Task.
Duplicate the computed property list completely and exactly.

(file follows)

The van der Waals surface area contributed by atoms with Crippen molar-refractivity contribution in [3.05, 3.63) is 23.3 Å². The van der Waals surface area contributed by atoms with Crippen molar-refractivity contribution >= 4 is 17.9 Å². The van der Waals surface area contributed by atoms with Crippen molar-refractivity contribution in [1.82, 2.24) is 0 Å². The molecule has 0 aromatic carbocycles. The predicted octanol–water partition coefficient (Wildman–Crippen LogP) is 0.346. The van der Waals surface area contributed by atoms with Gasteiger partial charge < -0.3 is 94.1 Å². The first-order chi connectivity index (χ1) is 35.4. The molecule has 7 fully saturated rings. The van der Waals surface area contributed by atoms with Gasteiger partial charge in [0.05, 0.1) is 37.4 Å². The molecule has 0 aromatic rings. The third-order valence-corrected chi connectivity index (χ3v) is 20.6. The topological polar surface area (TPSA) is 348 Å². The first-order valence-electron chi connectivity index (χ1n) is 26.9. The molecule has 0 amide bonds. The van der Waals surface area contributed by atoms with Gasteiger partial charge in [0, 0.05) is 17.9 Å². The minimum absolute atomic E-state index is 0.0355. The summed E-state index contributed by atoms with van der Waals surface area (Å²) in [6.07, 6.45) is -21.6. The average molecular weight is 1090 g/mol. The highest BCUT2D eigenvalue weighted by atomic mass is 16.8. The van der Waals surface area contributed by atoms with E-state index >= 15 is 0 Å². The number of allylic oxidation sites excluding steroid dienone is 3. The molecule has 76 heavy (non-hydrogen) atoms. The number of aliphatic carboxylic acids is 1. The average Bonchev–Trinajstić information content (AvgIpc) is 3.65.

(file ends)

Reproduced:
The van der Waals surface area contributed by atoms with Crippen molar-refractivity contribution in [3.05, 3.63) is 23.3 Å². The van der Waals surface area contributed by atoms with Crippen molar-refractivity contribution >= 4 is 17.9 Å². The van der Waals surface area contributed by atoms with Crippen molar-refractivity contribution in [1.82, 2.24) is 0 Å². The molecule has 0 aromatic carbocycles. The predicted octanol–water partition coefficient (Wildman–Crippen LogP) is 0.346. The van der Waals surface area contributed by atoms with Gasteiger partial charge < -0.3 is 94.1 Å². The first-order chi connectivity index (χ1) is 35.4. The molecule has 7 fully saturated rings. The van der Waals surface area contributed by atoms with Gasteiger partial charge in [0.05, 0.1) is 37.4 Å². The molecule has 0 aromatic rings. The third-order valence-corrected chi connectivity index (χ3v) is 20.6. The topological polar surface area (TPSA) is 348 Å². The first-order valence-electron chi connectivity index (χ1n) is 26.9. The molecule has 0 amide bonds. The van der Waals surface area contributed by atoms with Gasteiger partial charge in [0, 0.05) is 17.9 Å². The minimum absolute atomic E-state index is 0.0355. The summed E-state index contributed by atoms with van der Waals surface area (Å²) in [6.07, 6.45) is -21.6. The average molecular weight is 1090 g/mol. The highest BCUT2D eigenvalue weighted by atomic mass is 16.8. The van der Waals surface area contributed by atoms with E-state index >= 15 is 0 Å². The number of allylic oxidation sites excluding steroid dienone is 3. The molecule has 76 heavy (non-hydrogen) atoms. The number of aliphatic carboxylic acids is 1. The average Bonchev–Trinajstić information content (AvgIpc) is 3.65.